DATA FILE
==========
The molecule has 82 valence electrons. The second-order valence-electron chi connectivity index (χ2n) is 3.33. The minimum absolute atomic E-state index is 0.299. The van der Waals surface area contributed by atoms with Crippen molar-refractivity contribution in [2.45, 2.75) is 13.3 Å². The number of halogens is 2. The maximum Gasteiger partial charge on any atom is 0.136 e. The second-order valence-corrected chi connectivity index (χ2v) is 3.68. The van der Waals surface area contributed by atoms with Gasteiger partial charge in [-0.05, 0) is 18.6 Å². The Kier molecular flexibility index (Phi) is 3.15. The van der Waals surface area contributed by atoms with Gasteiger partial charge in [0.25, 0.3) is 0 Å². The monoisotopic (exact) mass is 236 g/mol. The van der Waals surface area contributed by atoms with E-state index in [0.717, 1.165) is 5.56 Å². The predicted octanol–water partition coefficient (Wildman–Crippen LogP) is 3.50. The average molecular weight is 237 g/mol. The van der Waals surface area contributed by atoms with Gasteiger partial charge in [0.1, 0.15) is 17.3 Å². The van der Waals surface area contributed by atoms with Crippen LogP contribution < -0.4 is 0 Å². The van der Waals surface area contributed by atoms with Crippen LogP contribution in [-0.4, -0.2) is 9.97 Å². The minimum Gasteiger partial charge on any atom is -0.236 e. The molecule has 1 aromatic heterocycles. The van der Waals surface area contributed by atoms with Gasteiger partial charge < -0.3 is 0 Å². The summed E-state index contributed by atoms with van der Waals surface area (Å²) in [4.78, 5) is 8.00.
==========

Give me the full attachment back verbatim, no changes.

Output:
The molecule has 82 valence electrons. The second-order valence-electron chi connectivity index (χ2n) is 3.33. The minimum absolute atomic E-state index is 0.299. The van der Waals surface area contributed by atoms with Crippen molar-refractivity contribution in [2.45, 2.75) is 13.3 Å². The number of halogens is 2. The maximum Gasteiger partial charge on any atom is 0.136 e. The second-order valence-corrected chi connectivity index (χ2v) is 3.68. The van der Waals surface area contributed by atoms with Gasteiger partial charge in [-0.05, 0) is 18.6 Å². The Kier molecular flexibility index (Phi) is 3.15. The van der Waals surface area contributed by atoms with Gasteiger partial charge in [0.25, 0.3) is 0 Å². The monoisotopic (exact) mass is 236 g/mol. The van der Waals surface area contributed by atoms with E-state index in [0.717, 1.165) is 5.56 Å². The predicted octanol–water partition coefficient (Wildman–Crippen LogP) is 3.50. The average molecular weight is 237 g/mol. The van der Waals surface area contributed by atoms with Gasteiger partial charge in [0.1, 0.15) is 17.3 Å². The van der Waals surface area contributed by atoms with Crippen LogP contribution < -0.4 is 0 Å². The van der Waals surface area contributed by atoms with Crippen LogP contribution in [-0.4, -0.2) is 9.97 Å². The minimum Gasteiger partial charge on any atom is -0.236 e. The molecule has 1 aromatic heterocycles. The van der Waals surface area contributed by atoms with Gasteiger partial charge < -0.3 is 0 Å². The summed E-state index contributed by atoms with van der Waals surface area (Å²) in [4.78, 5) is 8.00.